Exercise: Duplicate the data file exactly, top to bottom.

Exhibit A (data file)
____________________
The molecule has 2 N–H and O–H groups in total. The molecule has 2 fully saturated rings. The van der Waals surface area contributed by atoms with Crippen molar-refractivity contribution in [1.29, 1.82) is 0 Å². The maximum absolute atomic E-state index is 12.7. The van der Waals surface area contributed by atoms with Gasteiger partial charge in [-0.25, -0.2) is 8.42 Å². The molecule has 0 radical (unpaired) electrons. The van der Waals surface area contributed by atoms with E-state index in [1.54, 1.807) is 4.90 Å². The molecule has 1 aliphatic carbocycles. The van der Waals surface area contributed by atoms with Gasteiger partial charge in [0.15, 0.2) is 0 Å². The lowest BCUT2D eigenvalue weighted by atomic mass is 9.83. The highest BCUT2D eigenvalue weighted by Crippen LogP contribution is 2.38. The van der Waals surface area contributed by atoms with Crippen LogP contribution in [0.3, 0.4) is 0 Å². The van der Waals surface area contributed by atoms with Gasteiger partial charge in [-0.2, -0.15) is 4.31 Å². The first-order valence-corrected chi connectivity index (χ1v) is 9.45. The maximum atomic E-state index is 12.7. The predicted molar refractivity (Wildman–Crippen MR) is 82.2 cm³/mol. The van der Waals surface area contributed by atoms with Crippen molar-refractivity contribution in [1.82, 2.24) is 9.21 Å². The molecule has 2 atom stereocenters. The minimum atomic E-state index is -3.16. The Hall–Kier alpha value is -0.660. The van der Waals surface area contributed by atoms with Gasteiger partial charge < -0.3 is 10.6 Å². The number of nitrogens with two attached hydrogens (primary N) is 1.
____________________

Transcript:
The molecule has 2 N–H and O–H groups in total. The molecule has 2 fully saturated rings. The van der Waals surface area contributed by atoms with Crippen molar-refractivity contribution in [1.29, 1.82) is 0 Å². The maximum absolute atomic E-state index is 12.7. The van der Waals surface area contributed by atoms with Gasteiger partial charge in [-0.25, -0.2) is 8.42 Å². The molecule has 0 radical (unpaired) electrons. The van der Waals surface area contributed by atoms with E-state index in [1.54, 1.807) is 4.90 Å². The molecule has 1 aliphatic carbocycles. The van der Waals surface area contributed by atoms with Gasteiger partial charge in [0.15, 0.2) is 0 Å². The lowest BCUT2D eigenvalue weighted by atomic mass is 9.83. The highest BCUT2D eigenvalue weighted by Crippen LogP contribution is 2.38. The van der Waals surface area contributed by atoms with Crippen LogP contribution in [0.3, 0.4) is 0 Å². The van der Waals surface area contributed by atoms with Gasteiger partial charge in [-0.2, -0.15) is 4.31 Å². The first-order valence-corrected chi connectivity index (χ1v) is 9.45. The maximum atomic E-state index is 12.7. The predicted molar refractivity (Wildman–Crippen MR) is 82.2 cm³/mol. The van der Waals surface area contributed by atoms with Crippen molar-refractivity contribution in [1.82, 2.24) is 9.21 Å². The molecule has 2 atom stereocenters. The minimum atomic E-state index is -3.16. The Hall–Kier alpha value is -0.660. The van der Waals surface area contributed by atoms with Gasteiger partial charge < -0.3 is 10.6 Å². The number of nitrogens with two attached hydrogens (primary N) is 1.